The public cloud giant said the Madrid region had been created with the specific intention of meeting the growing technology needs of Spanish businesses, in support of the country’s efforts to boost the economy in the wake of the Covid-19 coronavirus pandemic.
The region itself will be made up of several cloud zones, spanning multiple datacentres, for resiliency purposes, and will provide users with locally hosted access to Google’s core set of cloud services, including its compute and storage services, as well as its managed Kubernetes, data warehousing and data analytics tools too.
“The new Madrid region offers Google Cloud’s unique global infrastructure locally, creating new opportunities for digital transformation across every industry and making it easier for organisations at any stage of their cloud journey to securely deliver faster, more reliable customer experiences,” said Google in a blog post, announcing the news.
The opening of the Madrid region brings the total number of regions the company operates across the world to 34, with the infrastructure underpinning it built-in collaboration with Spanish telco giant Telefónica.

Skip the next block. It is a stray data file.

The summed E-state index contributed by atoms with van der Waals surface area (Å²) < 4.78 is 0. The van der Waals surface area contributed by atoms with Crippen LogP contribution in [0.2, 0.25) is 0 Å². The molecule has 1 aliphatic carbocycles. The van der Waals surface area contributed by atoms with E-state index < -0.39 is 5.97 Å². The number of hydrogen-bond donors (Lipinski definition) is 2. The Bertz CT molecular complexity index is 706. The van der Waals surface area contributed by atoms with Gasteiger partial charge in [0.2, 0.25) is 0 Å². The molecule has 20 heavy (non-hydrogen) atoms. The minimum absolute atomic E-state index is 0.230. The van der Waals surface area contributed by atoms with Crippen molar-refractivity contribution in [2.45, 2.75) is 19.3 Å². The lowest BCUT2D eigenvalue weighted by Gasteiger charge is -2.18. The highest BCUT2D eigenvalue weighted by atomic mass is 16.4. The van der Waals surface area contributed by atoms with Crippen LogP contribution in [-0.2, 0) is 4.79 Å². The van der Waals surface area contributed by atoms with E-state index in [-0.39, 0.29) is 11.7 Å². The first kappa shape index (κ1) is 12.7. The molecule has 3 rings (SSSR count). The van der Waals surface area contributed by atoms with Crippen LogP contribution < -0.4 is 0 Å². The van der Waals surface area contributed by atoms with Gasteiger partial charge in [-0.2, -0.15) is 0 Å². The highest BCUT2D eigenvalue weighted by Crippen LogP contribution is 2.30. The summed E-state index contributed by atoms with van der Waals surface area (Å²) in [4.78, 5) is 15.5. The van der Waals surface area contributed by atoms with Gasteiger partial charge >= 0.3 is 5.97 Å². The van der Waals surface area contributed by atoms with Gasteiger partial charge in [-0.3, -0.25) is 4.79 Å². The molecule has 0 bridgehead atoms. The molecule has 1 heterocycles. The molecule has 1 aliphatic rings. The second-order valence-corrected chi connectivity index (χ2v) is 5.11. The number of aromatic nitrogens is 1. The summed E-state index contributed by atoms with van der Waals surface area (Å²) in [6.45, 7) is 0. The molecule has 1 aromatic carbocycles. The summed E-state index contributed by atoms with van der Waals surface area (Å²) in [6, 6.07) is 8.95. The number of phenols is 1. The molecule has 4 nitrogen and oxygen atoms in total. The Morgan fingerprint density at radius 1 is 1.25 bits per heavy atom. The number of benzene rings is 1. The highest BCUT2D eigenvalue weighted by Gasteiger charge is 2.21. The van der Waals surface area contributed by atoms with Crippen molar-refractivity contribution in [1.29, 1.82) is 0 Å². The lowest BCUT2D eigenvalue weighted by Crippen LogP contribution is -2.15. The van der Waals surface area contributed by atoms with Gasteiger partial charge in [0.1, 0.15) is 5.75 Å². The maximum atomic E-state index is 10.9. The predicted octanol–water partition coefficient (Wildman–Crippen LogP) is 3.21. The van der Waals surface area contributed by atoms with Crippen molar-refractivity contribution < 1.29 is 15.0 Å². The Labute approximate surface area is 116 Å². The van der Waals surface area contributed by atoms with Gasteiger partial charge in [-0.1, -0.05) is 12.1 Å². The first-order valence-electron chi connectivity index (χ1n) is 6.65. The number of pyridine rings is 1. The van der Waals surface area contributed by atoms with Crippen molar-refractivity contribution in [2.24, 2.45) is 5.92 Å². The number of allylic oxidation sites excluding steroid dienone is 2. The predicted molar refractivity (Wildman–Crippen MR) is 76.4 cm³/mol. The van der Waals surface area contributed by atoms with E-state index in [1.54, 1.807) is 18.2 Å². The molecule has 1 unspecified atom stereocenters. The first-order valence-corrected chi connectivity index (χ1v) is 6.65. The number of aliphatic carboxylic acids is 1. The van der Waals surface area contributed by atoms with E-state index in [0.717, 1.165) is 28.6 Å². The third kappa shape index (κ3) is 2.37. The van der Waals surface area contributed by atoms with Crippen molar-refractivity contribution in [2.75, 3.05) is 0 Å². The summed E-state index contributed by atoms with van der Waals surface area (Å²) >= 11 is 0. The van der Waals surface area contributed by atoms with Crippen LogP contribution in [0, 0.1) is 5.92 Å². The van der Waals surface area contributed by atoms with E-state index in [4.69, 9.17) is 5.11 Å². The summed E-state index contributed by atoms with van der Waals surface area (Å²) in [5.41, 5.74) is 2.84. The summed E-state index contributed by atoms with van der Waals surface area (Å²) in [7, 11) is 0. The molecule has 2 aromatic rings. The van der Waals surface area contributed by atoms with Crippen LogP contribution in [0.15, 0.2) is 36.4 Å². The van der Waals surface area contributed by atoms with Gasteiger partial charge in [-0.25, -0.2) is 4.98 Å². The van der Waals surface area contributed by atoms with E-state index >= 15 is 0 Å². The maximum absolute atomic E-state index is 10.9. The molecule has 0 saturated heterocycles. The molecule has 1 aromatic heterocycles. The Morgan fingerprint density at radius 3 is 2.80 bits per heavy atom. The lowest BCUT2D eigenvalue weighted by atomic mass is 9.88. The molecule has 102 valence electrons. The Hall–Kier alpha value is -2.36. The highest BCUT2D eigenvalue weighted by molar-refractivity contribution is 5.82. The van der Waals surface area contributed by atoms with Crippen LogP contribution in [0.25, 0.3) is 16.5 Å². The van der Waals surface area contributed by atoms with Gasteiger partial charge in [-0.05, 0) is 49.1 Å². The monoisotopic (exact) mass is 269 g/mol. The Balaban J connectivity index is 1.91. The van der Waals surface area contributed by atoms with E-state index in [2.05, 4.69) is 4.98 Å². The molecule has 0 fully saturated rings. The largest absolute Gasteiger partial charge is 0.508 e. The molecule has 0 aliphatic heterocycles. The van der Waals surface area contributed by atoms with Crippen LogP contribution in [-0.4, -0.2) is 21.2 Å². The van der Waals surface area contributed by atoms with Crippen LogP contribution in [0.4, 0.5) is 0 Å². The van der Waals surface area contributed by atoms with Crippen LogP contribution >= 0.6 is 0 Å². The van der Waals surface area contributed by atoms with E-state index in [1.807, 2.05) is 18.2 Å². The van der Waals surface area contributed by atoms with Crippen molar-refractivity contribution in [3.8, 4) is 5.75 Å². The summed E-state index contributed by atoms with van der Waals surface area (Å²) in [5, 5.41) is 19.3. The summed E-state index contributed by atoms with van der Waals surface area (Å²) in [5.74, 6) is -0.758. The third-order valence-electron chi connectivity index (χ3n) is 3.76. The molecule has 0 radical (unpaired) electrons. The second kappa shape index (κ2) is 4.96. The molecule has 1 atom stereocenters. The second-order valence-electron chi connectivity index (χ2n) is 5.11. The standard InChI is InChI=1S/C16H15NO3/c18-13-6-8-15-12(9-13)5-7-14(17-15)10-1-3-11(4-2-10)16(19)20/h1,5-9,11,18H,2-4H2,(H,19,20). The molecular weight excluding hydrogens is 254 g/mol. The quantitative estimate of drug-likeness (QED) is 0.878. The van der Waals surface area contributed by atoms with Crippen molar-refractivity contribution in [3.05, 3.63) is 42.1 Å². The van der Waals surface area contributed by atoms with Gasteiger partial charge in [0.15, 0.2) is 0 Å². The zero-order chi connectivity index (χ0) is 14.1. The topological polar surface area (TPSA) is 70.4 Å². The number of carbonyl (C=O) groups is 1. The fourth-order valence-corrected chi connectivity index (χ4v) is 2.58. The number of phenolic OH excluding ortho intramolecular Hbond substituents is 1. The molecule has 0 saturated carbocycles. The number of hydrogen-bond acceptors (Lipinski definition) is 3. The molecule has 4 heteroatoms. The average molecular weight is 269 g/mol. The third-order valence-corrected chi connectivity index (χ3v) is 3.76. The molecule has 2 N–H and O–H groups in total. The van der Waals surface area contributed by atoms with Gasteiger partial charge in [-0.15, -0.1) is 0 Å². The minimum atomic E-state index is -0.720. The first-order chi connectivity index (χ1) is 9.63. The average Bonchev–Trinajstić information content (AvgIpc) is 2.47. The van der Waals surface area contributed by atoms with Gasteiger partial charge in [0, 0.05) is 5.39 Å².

Luis Jimenez, sub-director of Spain’s National Cryptologic Centre, said the region’s opening would bring benefits for cloud users operating in the public sector, which are encouraged to use locally hosted offerings when building out their cloud strategies.
Having an in-country region will, therefore, lower the barriers to cloud adoption that many private and public sector organisations face.
“It is especially important for the alignment with the security levels that public sector organisations demand and as required in the National Security Scheme. They must take advantage of a cloud that is offered locally with the highest security guarantees,” he said.
Carmen Lopez Herranz, BBVA
“The collaboration with [the] hyperscalers is key. It is also essential to continue advancing with best practices adoption, training, security configurations and supervision.”
News of the Madrid opening comes five years after Google declared its UK cloud region open for business – marking the internet search giant’s 10th region.
Prior to its opening, UK-based Google Cloud users had to rely on the firm’s Belgium region to host their workloads and data, with the company talking up the improvements UK users would see as a result in terms of application performance and responsiveness.
Carmen Lopez Herranz, chief technology officer at Spanish multinational financial services company BBVA, cited similar performance improvements as one of the reasons its customers would benefit from the opening of the Madrid region.
“Offering our customers low-latency services while keeping workloads and data management safe is vital for us,” she said. “The availability of the new Google Cloud region in Madrid represents a great step forward that will allow us to achieve our goals and meet the expectations of our customers by offering them a premium user experience without neglecting data security and residency.”